"People are angry, they tell me, 'can you believe this, this is disgusting, this is wrong,'" Rothenberg said. "Because I have this platform, I feel I have a bit of a responsibility to put these [stories] out in the open and share, and bring some light into what's going on out there to people who may not know."
In late March, platforms sent out various messages and alerts to their users that Rothenberg documented on Instagram. A message to Bumble users from CEO Whitney Wolfe Herd said: "Please don't meet your Bumble matches IRL for now." Hinge users were told to "stay safe and keep connected."
Tinder, arguably the most well-know dating app, also discouraged users to meet up in a platform-wide message sent March 26.
"We know there's a lot to stay to each other as we all do our best to stay healthy and prevent the spread of the coronavirus," the message from Tinder said. "We hope to be a place for connecting during this challenging time, but it's important to stress that now is not the time to meet IRL with your match."
dating apps coronavirus

Dating apps' responsibilities to pivot from IRL to TXT

As companies across industries adjust business to stay afloat, dating apps have transitioned to emphasize alternatives to in-person meetups. Although online dating success has long been measured by the amount of conversations that turn to real-life connections, platforms are forced to rethink their strategy as users continue turning to them en masse. A poll conducted by Hinge found that 70% of its users said they were open to going on dates on Zoom, FaceTime, and other video platforms.
Some dating brands have introduced new features amid the pandemic. Hinge launched "Date from Home" in April, where users can indicate to a match they're ready to move their conversation off-app. Plenty of Fish started rolling out a livestreaming feature in March to users in the U.S. to allow matches to go on short virtual dates. Tinder, relatively late to the game, announced this week it was launching a video chat feature by the end of June.
A spokesperson for Match Group — the parent company on Tinder, Hinge, Plenty of Fish, and other dating platforms — told Business Insider that it made updates to its products "to help users better navigate stay-from-home policies and date digitally via phone or video."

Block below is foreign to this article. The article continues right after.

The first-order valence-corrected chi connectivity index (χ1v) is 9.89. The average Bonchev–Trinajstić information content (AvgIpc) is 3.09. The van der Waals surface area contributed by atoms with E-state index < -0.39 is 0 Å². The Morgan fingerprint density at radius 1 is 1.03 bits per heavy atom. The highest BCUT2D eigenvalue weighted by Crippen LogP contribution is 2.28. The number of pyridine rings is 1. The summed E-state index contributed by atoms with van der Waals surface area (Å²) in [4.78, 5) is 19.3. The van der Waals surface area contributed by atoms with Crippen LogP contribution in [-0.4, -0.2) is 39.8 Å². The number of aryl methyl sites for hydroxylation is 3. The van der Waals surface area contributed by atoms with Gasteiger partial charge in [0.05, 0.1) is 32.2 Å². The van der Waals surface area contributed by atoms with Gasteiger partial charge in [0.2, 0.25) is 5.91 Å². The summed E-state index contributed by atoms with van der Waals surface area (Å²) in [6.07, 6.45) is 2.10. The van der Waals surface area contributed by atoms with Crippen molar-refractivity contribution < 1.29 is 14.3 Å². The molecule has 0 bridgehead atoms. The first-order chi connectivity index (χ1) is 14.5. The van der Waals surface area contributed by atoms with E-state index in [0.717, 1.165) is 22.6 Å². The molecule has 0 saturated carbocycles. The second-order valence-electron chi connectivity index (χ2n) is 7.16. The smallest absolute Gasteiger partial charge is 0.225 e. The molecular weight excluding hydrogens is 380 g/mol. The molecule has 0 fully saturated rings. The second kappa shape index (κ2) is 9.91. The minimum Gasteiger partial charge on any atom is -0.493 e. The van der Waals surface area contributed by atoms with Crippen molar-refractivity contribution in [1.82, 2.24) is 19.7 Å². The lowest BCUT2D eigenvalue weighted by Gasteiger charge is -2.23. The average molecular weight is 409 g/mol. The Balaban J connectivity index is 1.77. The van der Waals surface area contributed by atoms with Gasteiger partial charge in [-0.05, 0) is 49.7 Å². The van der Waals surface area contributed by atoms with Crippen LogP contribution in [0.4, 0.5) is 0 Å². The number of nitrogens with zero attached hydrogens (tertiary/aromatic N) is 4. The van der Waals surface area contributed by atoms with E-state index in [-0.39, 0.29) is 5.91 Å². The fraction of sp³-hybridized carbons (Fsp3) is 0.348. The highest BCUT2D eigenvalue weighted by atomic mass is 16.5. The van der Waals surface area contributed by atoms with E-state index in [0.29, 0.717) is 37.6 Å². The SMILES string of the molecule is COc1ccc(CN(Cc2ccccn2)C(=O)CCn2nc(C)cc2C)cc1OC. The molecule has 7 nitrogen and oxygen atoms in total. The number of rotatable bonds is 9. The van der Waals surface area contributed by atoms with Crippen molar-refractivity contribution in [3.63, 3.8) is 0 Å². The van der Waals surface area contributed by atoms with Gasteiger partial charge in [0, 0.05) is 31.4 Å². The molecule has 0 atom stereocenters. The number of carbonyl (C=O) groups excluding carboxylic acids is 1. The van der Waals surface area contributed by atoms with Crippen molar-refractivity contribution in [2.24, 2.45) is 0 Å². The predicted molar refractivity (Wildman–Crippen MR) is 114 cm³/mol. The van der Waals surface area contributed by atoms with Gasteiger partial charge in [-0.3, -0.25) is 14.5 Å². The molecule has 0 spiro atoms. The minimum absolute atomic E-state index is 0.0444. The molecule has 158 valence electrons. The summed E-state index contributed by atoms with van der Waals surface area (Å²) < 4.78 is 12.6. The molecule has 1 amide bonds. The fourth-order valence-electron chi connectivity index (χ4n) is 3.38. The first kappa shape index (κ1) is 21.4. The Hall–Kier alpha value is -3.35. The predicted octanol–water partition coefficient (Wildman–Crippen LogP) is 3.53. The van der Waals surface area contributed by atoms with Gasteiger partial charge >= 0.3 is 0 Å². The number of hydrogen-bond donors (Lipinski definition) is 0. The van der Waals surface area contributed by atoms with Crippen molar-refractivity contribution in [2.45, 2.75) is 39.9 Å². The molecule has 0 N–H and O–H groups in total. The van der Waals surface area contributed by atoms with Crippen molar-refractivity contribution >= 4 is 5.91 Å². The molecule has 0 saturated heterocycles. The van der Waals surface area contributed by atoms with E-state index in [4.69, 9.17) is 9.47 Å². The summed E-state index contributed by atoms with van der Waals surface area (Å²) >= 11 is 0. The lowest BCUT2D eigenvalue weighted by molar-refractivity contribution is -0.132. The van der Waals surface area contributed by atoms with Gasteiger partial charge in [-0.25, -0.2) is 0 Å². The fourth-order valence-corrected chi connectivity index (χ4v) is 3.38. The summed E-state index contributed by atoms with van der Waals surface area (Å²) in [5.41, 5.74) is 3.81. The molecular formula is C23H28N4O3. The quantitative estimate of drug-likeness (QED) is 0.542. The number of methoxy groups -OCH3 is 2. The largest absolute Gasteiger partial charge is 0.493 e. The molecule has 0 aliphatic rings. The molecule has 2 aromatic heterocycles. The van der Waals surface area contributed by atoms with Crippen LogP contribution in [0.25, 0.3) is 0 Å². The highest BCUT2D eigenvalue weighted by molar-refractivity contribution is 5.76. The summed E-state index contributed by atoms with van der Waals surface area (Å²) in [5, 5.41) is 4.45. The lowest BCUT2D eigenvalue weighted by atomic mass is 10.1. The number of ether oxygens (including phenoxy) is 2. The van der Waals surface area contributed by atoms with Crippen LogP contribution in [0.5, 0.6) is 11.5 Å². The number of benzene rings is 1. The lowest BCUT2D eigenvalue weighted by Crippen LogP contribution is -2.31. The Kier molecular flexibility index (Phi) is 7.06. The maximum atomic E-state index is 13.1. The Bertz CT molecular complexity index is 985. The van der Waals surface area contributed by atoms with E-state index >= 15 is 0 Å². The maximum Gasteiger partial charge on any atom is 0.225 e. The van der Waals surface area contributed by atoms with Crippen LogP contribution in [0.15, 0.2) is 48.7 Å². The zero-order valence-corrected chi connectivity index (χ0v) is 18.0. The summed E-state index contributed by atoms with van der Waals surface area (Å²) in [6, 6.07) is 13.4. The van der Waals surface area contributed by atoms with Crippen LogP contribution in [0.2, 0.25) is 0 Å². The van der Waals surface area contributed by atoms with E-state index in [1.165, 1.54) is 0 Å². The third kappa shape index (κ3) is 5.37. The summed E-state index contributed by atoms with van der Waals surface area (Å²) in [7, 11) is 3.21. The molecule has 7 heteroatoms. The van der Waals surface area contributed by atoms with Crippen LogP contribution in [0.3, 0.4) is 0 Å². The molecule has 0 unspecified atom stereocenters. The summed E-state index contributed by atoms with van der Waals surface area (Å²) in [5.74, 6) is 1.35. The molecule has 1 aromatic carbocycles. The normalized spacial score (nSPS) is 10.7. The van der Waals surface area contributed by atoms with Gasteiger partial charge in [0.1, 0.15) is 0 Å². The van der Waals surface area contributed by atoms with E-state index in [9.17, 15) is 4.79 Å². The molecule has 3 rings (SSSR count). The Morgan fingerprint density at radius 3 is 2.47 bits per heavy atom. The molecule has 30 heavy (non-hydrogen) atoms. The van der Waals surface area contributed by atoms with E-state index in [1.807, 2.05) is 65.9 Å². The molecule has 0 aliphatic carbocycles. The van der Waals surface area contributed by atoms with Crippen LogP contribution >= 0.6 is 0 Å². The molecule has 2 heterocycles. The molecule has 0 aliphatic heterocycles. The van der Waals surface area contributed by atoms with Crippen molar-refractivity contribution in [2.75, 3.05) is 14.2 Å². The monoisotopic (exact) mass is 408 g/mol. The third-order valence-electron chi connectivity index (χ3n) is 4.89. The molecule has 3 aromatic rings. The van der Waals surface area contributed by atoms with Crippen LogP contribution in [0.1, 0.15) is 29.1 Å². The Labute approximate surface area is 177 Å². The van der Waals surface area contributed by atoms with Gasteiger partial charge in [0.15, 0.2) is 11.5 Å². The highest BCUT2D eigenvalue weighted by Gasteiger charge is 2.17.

Other apps that already enabled video chat and voice call, like The League and Bumble, are pushing these features to their users more than ever.
But while users on these dating apps are swiping and messaging at new highs, the transition to virtual-only hasn't been as seamless for those on Grindr, the most popular dating app for gay men. Steve, a 26-year-old living in Washington, D.C., told Business Insider that activity on Grindr is "completely dead." He said he doesn't check the app nearly as often any more, but messages he does get on the app are largely from people who say they want to meet up despite the quarantine.
Grindr, like other apps, has attempted to pivot to virtual dating: The platform recently introduced Circles, where groups of up to 20 users can join chats centered around certain topics and interests. However, Steve said he's seen these groups largely dissolve into "all d--k pics."
"I dont think Grindr has the ability to rebrand itself honestly at this point for something other than hookups," Steve said. "They tried to take the opportunity to rebrand itself as something else, and it just right away became sexual."
A Grindr spokesperson told Business Insider it had sent in-app notifications to all users asking them to "refrain from in-person meetings right now."Nonetheless, an app-wide message sent to users — and shared by users on Twitter — made no mention of asking users to social distance.
For users across these dating apps who encourage the violating of social distancing guidelines, it's unclear how much responsibility platforms have to keep their users' indoors. In some states under lockdown, authorities have doled out fines and even arrested residents found failing to follow at-home guidelines.
Grindr, Bumble and Match Group — the parent company of Tinder, Hinge, Plenty of Fish and others — told Business Insider in statements they have encouraged users to adhere to coronavirus guidelines from the World Health Organization and the Center for Disease Control.
None of the companies responded to Business Insider's requests for comment about whether asking to violate social-distancing guidelines on the platforms is a breach of policy or would garner any ban or suspension on a user.